They Say Journalism Is A Dying Industry, Here’s Why They’re Wrong

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Journalism has changed quite drastically in the digital era, but it is not dying as some may have you believe. What the future looks like for journalism may be uncertain, but one thing we can count on is that there is a future for it.

The Media & Culture textbook describes several valid obstacles journalism faces in the age of digital convergence. How the industry approaches these challenges will ultimately determine its fate going forward.

One of the biggest problems facing journalism is the fading of investigative journalists from print and broadcast newsrooms. As Media & Culture notes, investigative reports are time-consuming and expensive. At a time when these traditional mediums are battling to keep up with the fast-pace internet, they simply don’t have the time and resources to unearth these stories.

“Kicked out, bought out or barely hanging on, investigative reporters are a vanishing species in the forests of dead tree media and missing in action on Action News. I-Teams are shrinking or, more often, disappearing altogether. Assigned to cover multiple beats, multitasking backpacking reporters no longer have time to sniff out hidden stories, much less write them,” wrote Mary Walton for American Journalism Review in 2010, according to the textbook.

In recent years, the investigative reporting has largely been left in the hands of grassroots organizations and Watch Dogs. While they may not be journalists by occupation, they are doing important journalism work.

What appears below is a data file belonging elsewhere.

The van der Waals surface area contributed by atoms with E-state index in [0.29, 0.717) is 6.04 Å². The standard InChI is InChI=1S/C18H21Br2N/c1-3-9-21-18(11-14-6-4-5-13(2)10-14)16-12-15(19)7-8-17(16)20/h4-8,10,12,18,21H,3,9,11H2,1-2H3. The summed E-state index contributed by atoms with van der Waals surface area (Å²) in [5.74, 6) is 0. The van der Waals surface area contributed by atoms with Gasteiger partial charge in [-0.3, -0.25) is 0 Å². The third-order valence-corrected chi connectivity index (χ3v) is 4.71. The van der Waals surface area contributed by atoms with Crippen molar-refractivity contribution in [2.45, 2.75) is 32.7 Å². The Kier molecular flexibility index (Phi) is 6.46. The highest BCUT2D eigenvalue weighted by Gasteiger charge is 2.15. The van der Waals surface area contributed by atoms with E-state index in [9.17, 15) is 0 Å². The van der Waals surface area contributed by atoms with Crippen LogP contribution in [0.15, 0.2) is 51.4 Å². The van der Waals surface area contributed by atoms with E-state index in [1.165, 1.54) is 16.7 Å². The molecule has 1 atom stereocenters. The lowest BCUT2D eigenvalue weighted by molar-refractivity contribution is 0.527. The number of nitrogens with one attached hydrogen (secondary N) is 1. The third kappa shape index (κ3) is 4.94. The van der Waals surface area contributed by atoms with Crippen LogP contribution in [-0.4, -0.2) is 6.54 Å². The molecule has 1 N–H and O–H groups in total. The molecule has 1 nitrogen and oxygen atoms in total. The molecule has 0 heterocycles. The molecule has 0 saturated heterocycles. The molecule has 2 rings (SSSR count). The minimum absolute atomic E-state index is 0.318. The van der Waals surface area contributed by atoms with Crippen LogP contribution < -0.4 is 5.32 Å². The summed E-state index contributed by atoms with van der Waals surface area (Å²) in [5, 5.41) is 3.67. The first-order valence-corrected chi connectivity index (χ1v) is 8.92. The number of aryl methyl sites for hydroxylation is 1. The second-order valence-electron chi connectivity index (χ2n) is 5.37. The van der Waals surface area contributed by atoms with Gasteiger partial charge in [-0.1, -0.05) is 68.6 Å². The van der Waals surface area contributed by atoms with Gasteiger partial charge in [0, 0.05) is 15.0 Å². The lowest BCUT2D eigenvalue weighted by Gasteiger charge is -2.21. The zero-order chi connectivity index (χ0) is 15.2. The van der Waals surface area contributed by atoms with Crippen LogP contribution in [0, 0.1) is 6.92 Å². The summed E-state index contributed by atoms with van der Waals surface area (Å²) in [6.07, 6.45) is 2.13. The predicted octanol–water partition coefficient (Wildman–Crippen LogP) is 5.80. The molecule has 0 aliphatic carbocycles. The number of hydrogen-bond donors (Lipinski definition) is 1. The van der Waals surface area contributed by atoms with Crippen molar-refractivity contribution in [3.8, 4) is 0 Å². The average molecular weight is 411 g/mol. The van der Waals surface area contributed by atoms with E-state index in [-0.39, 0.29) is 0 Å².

Someone in this category that comes to mind is activist Shaun King, who uses his large social media following to call attention to injustice and corruption. He came to prominence as a leader within the Black Lives Matter movement and is still widely recognized as a social justice crusader. But, King is also a journalist with published works in The Intercept, The Appeal, and The Daily Kos. His official website, however, explains that he was actually a teacher prior to becoming the public figure we know today. Would King have veered toward journalism if he had never taken this path of activism? I can’t say. But, as long as he’s using his passion and gift for writing for the greater good, I’m all for it.

Another challenge for journalism is the fact that technology has opened the floodgates for information overload. An article we were assigned to read titled, Here Comes Somebody: Journalism and the Trust Economy dives into how journalism is impacted by the overwhelming amount of unchecked information and data that exists on the internet.

Every day, Americans consume five times more information than they did in 1986. There is simply no way the human brain has the capacity to process that historic surge, without falling back on the cognitive shortcuts that fuel our biases.

The article explains that social media is where this information overload phenomenon frequently occurs as, “the very best and the very worst in journalism gets bundled together in one demoralizing scroll optimized for a laugh, cry, scream, and ultimately share.”